Day 13 of Kate Motaung's October 2015 edition of 31 days of free writes.
Tuesday 13 October: Patience
Colonial Puritan New Englanders often named their kids after desirable characteristics. How many girls were "Patience"? I have no idea, but like people in Hebrew Bible days, parents would expect patience, honor, charity, chastity to grow into the personification of their name.
My own life brings a different take on patience. I've long had lots of future- and career-oriented dreams; I've been ambitious and driven, yet at the same time I've realized these things take time; they take almost infinite patience. What things? Being able to play the Beethoven Piano Sonatas. Being able to interpret scripture. Speaking some Spanish. Yet in my back story there's more. I truly did not realize my Dad was gone, didn't ever imagine my parents could be divorced, and I waited for him to return "home" for ten years, which is a very VERY long time between the ages of 4 and 14. That experience has made me extremely patient with other people and with most life situations, too. Patience to the appearance of inertia.
A few weeks ago one of the pastors at one of the churches I've been attending here in The City commented that when a person has one trait, they usually have its opposite. My intellectual abilities and academic background sometimes make me (more than a bit) arrogant. Hey, those people don't know scripture, they don't know the confessions... Implication? I do have a clue about the content – and responsible interpretation – of scripture; I've even taught Book of Confessions. My physical and psychological energy also make me driven, ambitious, impatient and very very restless. So the other side? Patience!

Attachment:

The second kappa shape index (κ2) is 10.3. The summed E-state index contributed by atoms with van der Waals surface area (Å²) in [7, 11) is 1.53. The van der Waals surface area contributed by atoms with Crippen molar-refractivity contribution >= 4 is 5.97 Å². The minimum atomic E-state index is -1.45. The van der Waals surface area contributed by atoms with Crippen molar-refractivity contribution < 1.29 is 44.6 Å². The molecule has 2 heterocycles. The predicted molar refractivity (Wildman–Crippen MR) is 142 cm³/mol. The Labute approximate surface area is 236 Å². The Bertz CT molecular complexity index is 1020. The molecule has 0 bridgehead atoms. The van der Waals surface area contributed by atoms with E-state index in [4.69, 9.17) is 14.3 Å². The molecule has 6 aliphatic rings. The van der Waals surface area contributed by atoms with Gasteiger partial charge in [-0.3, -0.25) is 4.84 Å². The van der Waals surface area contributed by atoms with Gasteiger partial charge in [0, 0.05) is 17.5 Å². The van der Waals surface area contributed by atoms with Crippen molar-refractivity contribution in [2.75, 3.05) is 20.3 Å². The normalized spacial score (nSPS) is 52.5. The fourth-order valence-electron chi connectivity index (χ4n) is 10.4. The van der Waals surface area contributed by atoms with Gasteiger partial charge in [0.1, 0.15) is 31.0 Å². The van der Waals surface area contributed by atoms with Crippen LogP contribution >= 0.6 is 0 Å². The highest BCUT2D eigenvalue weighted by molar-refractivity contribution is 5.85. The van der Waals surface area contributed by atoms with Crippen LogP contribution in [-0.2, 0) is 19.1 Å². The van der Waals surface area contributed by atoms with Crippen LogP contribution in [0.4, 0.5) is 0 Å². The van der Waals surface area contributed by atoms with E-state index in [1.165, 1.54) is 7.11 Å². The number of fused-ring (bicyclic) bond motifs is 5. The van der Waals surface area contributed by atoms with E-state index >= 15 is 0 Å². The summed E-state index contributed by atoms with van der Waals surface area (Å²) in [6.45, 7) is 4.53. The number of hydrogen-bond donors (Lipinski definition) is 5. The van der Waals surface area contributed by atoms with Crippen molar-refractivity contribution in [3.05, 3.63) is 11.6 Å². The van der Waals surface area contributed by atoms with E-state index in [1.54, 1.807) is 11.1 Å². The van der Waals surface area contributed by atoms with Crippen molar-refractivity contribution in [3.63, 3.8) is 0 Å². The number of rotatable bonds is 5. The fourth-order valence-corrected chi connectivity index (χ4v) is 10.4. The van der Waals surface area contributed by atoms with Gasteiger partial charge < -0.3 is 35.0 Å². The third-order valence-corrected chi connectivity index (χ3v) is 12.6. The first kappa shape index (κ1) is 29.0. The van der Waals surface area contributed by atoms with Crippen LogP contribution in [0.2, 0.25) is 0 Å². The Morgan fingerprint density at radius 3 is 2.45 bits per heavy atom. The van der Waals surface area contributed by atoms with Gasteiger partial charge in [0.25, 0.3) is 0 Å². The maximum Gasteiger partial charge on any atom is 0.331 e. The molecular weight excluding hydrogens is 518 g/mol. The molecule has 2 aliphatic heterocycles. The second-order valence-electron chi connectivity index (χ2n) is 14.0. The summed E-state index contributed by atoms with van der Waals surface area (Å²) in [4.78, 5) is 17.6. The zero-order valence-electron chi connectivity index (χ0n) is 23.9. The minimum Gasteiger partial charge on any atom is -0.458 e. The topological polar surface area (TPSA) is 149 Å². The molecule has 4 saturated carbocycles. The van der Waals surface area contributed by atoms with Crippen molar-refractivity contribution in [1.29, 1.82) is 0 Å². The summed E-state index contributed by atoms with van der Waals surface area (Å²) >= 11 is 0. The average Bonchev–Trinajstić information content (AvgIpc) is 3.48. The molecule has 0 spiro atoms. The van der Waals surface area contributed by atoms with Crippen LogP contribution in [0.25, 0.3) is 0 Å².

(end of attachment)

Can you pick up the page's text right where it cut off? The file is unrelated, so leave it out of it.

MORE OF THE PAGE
After writing to the patience prompt, I logged in and discovered Kate had two buttons, and she'd written how patience for herself probably is her most frequent prayer request. My prayers need to be the opposite:
• Let me realize this person is not coming back into my life—they even wrote to me they did not welcome my attempts at communication. They were not having a bad day. I no longer belong in their circle. Three years? People sometimes reconcile after much longer than that, but the signs say we no longer are friends. Or acquaintances. Or anything but ex-friends, ex-acquaintances, formers.
• Please help me admit this won't bear fruit; that job I wanted and interviewed for so well has no interest in me—after four years they'd have contacted me?
• I've spoken to the church musician at least a dozen times, they know my background, and every time they've needed a supply musician they've asked someone else. Waiting until they're comfortable with me? In this case two years is time and then some.
In a new to me setting of any type, of course I need to learn who people are, consider where they might be coming from, and make allowance for my newbie status. However, five or six years later no longer qualifies as "new" anywhere.
I'm including Kate's second image button, "Teach Me To Wait Well." I don't need practice learning to wait, but I very much need experience and lessons and teaching in learning to wait well. I even could give myself a new, temporary middle name: how about "Impatience?"